Live-blogging from the January 26, 2010 joint meeting of the Planning, Housing and Economic Development Committee and the Management and Fiscal Policy Committee of the Montgomery County Council. The topic is financing of the White Flint Sector Plan, a key component in any master plan, and critical in an innovative, complicated and multi-stage Plan such as for White Flint.
PHED Committee Chairman Mike opened the hearing by saying that they would be “starting” to look at financing. All of us are in agreement that a financing plan needs to be moving on a parallel track so the residents of the area understand how the infrastructure required for the development will be achieved. The details can be worked out over the next 12 months or so. Objective for today is just to lay out elements of financing. What are potential mechanisms that exist and what are the general goals and objectives we should look at in any financing plan and what is the scope of the resources to ultimately have this Plan be successful. So goal is not to have a financing plan available, but to give council information to help them understand how the pieces work together.
Councilmember Trachtenberg, Chair of MFP Committee: How do we provide a level of assurance and a level of asurance to get the infrastructure that is critical to the success of the Plan. Clearly will set some general principles in motion. One to start today is the sharing between private and public sectors around cost. Another worksession in a few weeks. About tomorrow and this will define how things get done in Montgomery County.
Diane Schwartz-Jones, representing the County Executive’s Office: state law requires us to identify costs. Our best estimates of pricing for public sector. Pricing for library is not included. [Note: memo is available here: http://www.montgomerycountymd.gov/content/council/pdf/agenda/cm/2010/100126/20100126_MFPPHED1.pdf]
Councilmember Berliner: everything we’re looking at is conceptual at this time. Depends on staging decisions. Assuring that the revenue is there when it’s needed to fund the infrastructure. Create the assurance that the infrastructure is available in a timely manner.
February 9 is the next worksession on financing.
Michael Faden, council staff: these are not hard numbers. These are just to give a general idea of what is involved. Knapp: orders of magnitude. Council President Nancy Floreen: at what point in time do you have sufficient certitude to put this into play? Do you have to know every element and all the players before you put this into a Plan? Clarksburg’s a problem because of this element, and something should have been placed. Do you have to have certainty about everything before you can get anything done?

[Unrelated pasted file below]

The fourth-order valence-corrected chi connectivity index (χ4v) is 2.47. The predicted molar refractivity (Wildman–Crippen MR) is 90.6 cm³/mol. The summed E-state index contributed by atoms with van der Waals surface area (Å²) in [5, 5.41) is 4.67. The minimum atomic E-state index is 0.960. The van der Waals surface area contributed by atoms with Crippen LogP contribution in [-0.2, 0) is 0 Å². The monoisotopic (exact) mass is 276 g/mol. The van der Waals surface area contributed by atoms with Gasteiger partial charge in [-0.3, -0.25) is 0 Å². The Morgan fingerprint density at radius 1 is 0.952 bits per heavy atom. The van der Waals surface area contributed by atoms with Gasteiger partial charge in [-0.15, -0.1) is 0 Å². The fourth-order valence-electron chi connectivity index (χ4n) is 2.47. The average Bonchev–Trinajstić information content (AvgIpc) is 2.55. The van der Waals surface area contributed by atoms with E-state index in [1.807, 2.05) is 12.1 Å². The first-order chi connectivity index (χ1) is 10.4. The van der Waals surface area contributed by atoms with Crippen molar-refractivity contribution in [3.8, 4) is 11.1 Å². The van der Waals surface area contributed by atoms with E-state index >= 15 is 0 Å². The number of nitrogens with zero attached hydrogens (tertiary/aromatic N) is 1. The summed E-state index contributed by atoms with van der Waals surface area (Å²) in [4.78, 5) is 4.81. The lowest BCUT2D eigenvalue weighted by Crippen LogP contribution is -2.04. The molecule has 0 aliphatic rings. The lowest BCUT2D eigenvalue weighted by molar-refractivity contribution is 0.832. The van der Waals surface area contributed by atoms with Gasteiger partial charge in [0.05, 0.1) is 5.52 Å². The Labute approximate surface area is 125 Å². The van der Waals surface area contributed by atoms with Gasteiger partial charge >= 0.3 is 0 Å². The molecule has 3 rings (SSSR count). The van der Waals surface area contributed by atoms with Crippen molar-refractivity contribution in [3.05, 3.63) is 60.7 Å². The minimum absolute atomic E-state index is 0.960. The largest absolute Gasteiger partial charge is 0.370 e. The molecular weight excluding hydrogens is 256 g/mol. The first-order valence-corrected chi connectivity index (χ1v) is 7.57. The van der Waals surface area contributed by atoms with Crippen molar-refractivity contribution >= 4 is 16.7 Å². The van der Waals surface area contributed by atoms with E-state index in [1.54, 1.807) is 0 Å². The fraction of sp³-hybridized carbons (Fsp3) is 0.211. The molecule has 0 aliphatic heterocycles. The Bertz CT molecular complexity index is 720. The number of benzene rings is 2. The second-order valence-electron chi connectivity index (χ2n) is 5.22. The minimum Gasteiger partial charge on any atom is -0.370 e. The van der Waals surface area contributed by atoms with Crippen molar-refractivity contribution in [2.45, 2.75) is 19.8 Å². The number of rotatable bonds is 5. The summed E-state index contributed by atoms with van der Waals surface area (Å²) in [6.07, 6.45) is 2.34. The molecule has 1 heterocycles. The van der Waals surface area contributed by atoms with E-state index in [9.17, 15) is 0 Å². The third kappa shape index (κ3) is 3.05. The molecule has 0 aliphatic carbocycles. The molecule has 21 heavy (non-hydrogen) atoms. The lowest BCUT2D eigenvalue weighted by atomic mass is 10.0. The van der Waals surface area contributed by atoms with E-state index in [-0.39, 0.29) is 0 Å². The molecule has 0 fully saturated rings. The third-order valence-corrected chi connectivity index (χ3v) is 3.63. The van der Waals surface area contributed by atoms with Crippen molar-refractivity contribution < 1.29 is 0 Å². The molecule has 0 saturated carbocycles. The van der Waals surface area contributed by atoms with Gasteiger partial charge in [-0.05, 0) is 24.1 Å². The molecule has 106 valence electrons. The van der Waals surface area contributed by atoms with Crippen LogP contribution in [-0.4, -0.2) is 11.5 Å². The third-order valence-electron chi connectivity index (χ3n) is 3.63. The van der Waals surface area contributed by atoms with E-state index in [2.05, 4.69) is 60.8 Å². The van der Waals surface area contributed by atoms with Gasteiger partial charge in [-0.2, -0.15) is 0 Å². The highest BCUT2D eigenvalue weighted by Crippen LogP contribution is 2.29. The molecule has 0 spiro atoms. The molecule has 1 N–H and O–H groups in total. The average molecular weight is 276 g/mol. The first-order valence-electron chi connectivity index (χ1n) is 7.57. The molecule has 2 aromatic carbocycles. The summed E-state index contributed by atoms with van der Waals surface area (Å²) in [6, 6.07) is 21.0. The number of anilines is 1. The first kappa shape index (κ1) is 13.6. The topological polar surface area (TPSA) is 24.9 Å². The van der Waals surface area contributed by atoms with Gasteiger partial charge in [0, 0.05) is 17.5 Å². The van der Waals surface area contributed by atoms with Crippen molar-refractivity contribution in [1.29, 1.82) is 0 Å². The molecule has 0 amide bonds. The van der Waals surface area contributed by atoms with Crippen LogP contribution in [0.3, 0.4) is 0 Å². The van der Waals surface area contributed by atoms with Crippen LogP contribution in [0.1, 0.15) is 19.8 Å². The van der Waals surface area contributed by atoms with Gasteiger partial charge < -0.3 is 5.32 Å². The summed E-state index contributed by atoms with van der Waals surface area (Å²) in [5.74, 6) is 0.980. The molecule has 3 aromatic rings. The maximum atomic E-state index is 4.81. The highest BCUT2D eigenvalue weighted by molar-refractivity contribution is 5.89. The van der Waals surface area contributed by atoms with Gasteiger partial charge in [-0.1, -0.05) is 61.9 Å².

County Executive staffer Jennifer Barrett: yes. We get a lot of flexibility because of our special obligation bonds and investors need a great deal of certainty before they’ll buy those bonds. Does not count against any county spending limits. General obligation bonds are different and our aim is to do GO financing here. Very much focussed on the ability to deliver not only the infrastructure but on the development that provides everything. You can start levying taxes to build up revenue before then. Floreen: so to have bonding capacity, we need certainty as to the properties? Barrett: Revenue stream. Knapp: some variability in how much certainty you need, but one of the elements is what financing is available.
Floreen: 20-50 year process and hoping to get the right tools. Much be realistic. Can’t control all these things. Small subset of property owners who have the right conditions to make investments in their properties. So getting all those parts right is hard.
Councilmember Marc Elrich: taxing now? Is this putting the money aside now or just putting it in the general fund? Barrett: special rules for special purpose funds. Elrich: we’ve got other plans that are competing for money and I don’t want this project gobbling up funds that are needed in other areas as well. This only works if the funds come from where we want them to, and the development to pay for it comes through as well. Barrett: it’s like bond covenants.
Faden: seven principles to have in mind on P. 2 of the memo.
l) Protect the Charter property tax limit
2) Secure revenue stream to pay off bonds
a) feasibility of bond funding: quality of bonds; guarantee that development will occur
3) Maintain County bond rating and good name; low risk exposure to County
4) Solid legal basis –avoid challenge to financing mechanisms
a) Property owners
5) Timely availability ofrevenue to produce infrastructure before/at development
6) Uniform/equitable approach regarding who pays
7) Clarity necessary for public understanding, acceptance
Faden: that was a problem in Clarksburg; didn’t get the bonds out soon enough for infrastructure. Floreen: we disagree. Barrett: I have a problem issuing bonds secured by bare dirt. Several other problems where permits were issued before infrastructure in place. Floreen: perspective is that bonds need certainty. Faden: mutual feedback there; each side needs certainty from the other side.